Saudi Arabia has unveiled plans to transform its solar power production, in line with the Vision 2030 strategy to diversify the country’s economy and end its reliance on oil.
Under the Solar Power Project Plan 2030, the Kingdom expects to produce 200 gigawatts of the solar power by 2030, acccording to the SPA.
At the launch of the plan, experts said the project will transform the Kingdom into a leading exporter of sustainable energy, thanks to its natural resources and environmentally friendly industries relying on sun, wind, and sand rich in silica.
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Solar power will be the world’s largest energy source by 2050, according to the International Energy Agency.
The Saudi solar initiative will help to diversify the national economy and stimulate investment in non-oil industries. The project will also reduce solar power production costs and create employment opportunities for Saudi workers, with up to 100,000 jobs in solar power schemes alone.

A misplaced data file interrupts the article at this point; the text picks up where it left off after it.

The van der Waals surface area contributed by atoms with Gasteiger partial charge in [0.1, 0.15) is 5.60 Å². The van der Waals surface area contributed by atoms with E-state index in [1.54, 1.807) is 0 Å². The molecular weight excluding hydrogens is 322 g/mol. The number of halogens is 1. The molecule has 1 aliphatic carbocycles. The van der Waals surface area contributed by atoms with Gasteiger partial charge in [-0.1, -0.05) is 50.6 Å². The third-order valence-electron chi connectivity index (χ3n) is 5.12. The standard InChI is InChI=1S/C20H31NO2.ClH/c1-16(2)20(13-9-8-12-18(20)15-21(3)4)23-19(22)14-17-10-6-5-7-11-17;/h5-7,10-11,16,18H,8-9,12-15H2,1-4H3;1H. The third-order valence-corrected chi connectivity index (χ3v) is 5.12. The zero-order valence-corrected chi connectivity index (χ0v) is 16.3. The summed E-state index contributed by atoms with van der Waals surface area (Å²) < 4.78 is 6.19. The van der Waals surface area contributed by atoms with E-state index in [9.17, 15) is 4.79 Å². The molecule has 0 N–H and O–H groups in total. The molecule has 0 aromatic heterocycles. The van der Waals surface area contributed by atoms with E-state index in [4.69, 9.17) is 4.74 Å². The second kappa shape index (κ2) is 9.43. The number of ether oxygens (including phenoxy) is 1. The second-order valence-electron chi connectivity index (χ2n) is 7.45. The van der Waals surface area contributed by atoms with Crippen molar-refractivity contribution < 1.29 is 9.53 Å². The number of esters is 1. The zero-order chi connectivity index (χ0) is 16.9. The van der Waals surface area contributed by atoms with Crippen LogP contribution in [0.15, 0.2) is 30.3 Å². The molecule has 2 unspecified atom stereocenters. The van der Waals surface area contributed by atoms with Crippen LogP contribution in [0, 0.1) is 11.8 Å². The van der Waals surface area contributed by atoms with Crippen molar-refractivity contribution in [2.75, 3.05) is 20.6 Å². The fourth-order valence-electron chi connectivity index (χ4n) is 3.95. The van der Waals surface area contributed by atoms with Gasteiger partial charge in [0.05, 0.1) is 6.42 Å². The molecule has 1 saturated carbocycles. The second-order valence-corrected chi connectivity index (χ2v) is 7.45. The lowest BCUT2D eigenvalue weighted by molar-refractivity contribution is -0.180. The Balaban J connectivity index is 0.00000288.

Meanwhile, King Saud University in Riyadh has joined a research project with Japan and Peru to monitor changes in the sun and their effects on Earth.
The Kingdom’s history of solar research goes back 38 years, when King Salman opened the research plant at King Abdul Aziz City — the first solar power site in the Kingdom. The plant provided solar electricity to Uyayna, Jubaila and rural centers near Riyadh.
The solar village, part of a Saudi-US partnership, produces 350 kilowatts of electricity through concentrated photovoltaic complexes.
Crown Prince Mohammed bin Salman has outlined Saudi Arabia’s transformation into a “Kingdom of Sustainable Energy” era within five months. In October 2017, Riyadh hosted the beginning of the development of the strategy (Solar Plan 2030) with the participation of the Public Investment Fund and Softbank Vision Fund.
On March 28, during his groundbreaking visit to the US, the crown prince signed a memorandum of understanding with Softbank Vision Fund to create a plant for the project, which would be completed and ready to start production of solar energy by early 2019.
Prince Turki bin Saud bin Mohammed, president of King Abdul Aziz City for Science and Technology, said: “Saudi Arabia’s current energy needs are 75 gigawatts. The 2030 solar plan would enable the Kingdom to export surplus electricity and thus provide alternative energy to the Kingdom’s oil.”
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